Top 10 Tuesday — The Best of 2022

3 Jan

Today’s post is a look back at the best books I read in 2022. I read a lot of great books, so this post was hard to write. How do you distill down to just 10 books out of 80+? I gave it a go, using my rating system to search for those that could be included on my list. The genres vary, but all are outstanding. I hope you find one to love too.

For more bloggers’ lists, check out That Artsy Reader Girl.

Best Books Read in 2022

All That It Takes by Nicole Deese

The Blackout Book Club by Amy Lynn Green

The Edge of Belonging by Amanda Cox

The Lady’s Mine by Francine Rivers

The Librarian of Saint-Malo by Mario Escobar

The Premonition at Withers Farm by Jaime Jo Wright

Then Sings My Soul by Amy K. Sorrells

When The Day Comes by Gabrielle Meyer

When We Were Young And Brave by Hazel Gaynor

Best Book of The Year

Where The Blue Sky Begins by Katie Powner

Top 10 Tuesday — Most Recent Additions To The NetGalley Shelf

27 Dec

Despite my TTT post last week listing all of the books I would love to have Santa pre-order, I have yet to receive them. My immediate family hasn’t had Christmas together yet, but I don’t anticipate any book gifts in my future. Most of them think I have enough books already. 😉 But I have been diligently adding to my NetGalley shelf and those are the books I am spotlighting today. I have quite the range of great books. Hope you find one to love!

For more book shelf additions, check out That Artsy Reader Girl.

Ten Most Recent Additions to My NetGalley Shelf

Body of Evidence by Irene Hannon

Broker of Lies by Steven James

The Cairo Curse by Pepper Basham

Daughter of Eden by Jill Eileen Smith

The Metropolitan Affair by Jocelyn Green

A Novel Proposal by Denise Hunter

The Sound of Light by Sarah Sundin

The Weight of Air by Kimberly Duffy

What Happens Next by Christina Suzann Nelson

The Year of Jubilee by Cindy Morgan

First Line Friday — Within These Walls of Sorrow

16 Dec

Happy Friday! Last week I was lamenting my lack of Christmas preparedness. Well, I have almost all my shopping done — just need a few more stocking stuffers — and my Christmas tree has ornaments on it. 😉 I am going to forgo baking since my husband and I will be solo for Christmas. But come New Year’s all bets are off since the whole gang will be back together to ring in 2023. So I guess I have a little reading breathing room!

One of the books calling my name is Within These Walls of Sorrow by Amanda Barratt. It is set in Krakow during WWII. I am excited for this book for a number of reasons, one of which is that my husband and I visited this magical city a few years ago. We toured the Jewish sector and Schindler’s factory while we were there. I was not acquainted with the story told in Barratt’s novel — can’t wait to find out more. Here’s the first line:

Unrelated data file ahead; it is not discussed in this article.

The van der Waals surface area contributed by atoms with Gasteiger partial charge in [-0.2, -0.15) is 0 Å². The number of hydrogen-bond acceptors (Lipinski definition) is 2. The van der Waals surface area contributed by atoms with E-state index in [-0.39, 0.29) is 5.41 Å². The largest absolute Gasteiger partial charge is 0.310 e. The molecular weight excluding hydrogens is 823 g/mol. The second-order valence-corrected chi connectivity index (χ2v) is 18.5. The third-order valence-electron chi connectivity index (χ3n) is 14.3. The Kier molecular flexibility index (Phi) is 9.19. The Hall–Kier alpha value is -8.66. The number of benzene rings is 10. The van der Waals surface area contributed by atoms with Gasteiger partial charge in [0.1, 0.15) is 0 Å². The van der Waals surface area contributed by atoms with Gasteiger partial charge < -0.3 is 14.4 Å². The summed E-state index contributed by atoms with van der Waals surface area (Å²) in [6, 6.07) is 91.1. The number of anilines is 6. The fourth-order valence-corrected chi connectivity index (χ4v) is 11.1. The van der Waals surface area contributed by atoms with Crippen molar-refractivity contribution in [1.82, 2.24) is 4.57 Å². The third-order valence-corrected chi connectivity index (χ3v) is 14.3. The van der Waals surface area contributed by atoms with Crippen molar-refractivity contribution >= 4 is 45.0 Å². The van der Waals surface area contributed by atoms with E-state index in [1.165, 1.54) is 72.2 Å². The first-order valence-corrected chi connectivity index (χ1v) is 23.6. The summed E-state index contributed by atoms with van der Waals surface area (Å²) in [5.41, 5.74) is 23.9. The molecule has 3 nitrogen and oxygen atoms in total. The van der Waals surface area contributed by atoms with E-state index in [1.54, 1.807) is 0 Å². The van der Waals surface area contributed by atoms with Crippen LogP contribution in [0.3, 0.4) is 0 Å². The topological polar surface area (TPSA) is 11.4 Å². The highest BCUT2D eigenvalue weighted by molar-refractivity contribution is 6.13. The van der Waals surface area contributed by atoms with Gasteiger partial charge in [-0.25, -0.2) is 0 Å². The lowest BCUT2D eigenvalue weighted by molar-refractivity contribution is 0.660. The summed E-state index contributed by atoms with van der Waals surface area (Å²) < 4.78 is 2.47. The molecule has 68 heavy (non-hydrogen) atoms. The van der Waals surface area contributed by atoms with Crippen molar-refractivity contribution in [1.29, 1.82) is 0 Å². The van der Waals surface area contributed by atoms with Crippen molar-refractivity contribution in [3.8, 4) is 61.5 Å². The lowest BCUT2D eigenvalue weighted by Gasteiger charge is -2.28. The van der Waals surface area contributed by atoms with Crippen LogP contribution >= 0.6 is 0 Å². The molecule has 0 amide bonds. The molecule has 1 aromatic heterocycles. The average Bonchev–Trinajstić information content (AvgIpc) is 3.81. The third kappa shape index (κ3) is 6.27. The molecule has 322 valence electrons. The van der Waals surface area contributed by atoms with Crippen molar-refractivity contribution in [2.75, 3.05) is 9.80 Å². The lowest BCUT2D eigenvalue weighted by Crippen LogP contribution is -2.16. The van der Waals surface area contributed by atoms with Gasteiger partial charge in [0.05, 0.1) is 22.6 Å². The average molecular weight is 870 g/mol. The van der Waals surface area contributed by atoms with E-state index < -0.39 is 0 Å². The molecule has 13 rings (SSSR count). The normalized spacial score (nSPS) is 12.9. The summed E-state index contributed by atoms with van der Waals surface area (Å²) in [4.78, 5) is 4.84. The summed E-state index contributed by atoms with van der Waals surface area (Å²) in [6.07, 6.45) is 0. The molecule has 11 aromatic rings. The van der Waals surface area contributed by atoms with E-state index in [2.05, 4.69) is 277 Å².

The sun shone the day I married Ryszard Lewandowski.

Zosia Lewandowska knows the brutal realities of war all too well. Within weeks of Germany’s invasion of her Polish homeland, she lost the man she loves. As ghetto walls rise and the occupiers tighten their grip on the city of Krakow, Zosia joins pharmacist Tadeusz Pankiewicz and his staff in the heart of the Krakow ghetto as they risk their lives to aid the Jewish people trapped by Nazi oppression. 

Hania Silverman’s carefree girlhood is shattered as her family is forced into the ghetto. Struggling to survive in a world hemmed in by walls and rife with cruelty and despair, she encounters Zosia, her former neighbor, at the pharmacy. As deportations winnow the ghetto’s population and snatch those she holds dear, Hania’s natural resiliency is exhausted by reality. 

Zosia and Hania’s lives intertwine as they face the griefs and fears thrust upon them by war, until one day, they are forced to make a desperate choice . . . one that will inexorably bind them together, even as they are torn apart. 

Amanda Barratt’s meticulous research and lush, award-winning writing shine once again in this moving look at a group of unsung heroes who fought for hope and humanity in the most harrowing of times. 

ECPA best-selling author Amanda Barratt fell in love with writing in grade school when she wrote her first story—a spin-off of Jane Eyre. Now, Amanda writes romantic, historical fiction, penning stories of beauty and brokenness set against the backdrop of bygone eras not so very different from our own. She’s the author of over a dozen novels and novellas including The White Rose Resists: A Novel of the German Students Who Defied Hitler and My Dearest Dietrich: A Novel of Dietrich Bonhoeffer’s Lost Love.

Amanda lives in the woods of Michigan with her family, where she can be found reading way too many books, plotting her next novel, and jotting down imaginary travel itineraries for her dream vacation to Europe.

Connect with her on Facebook and visit her online at amandabarratt.net.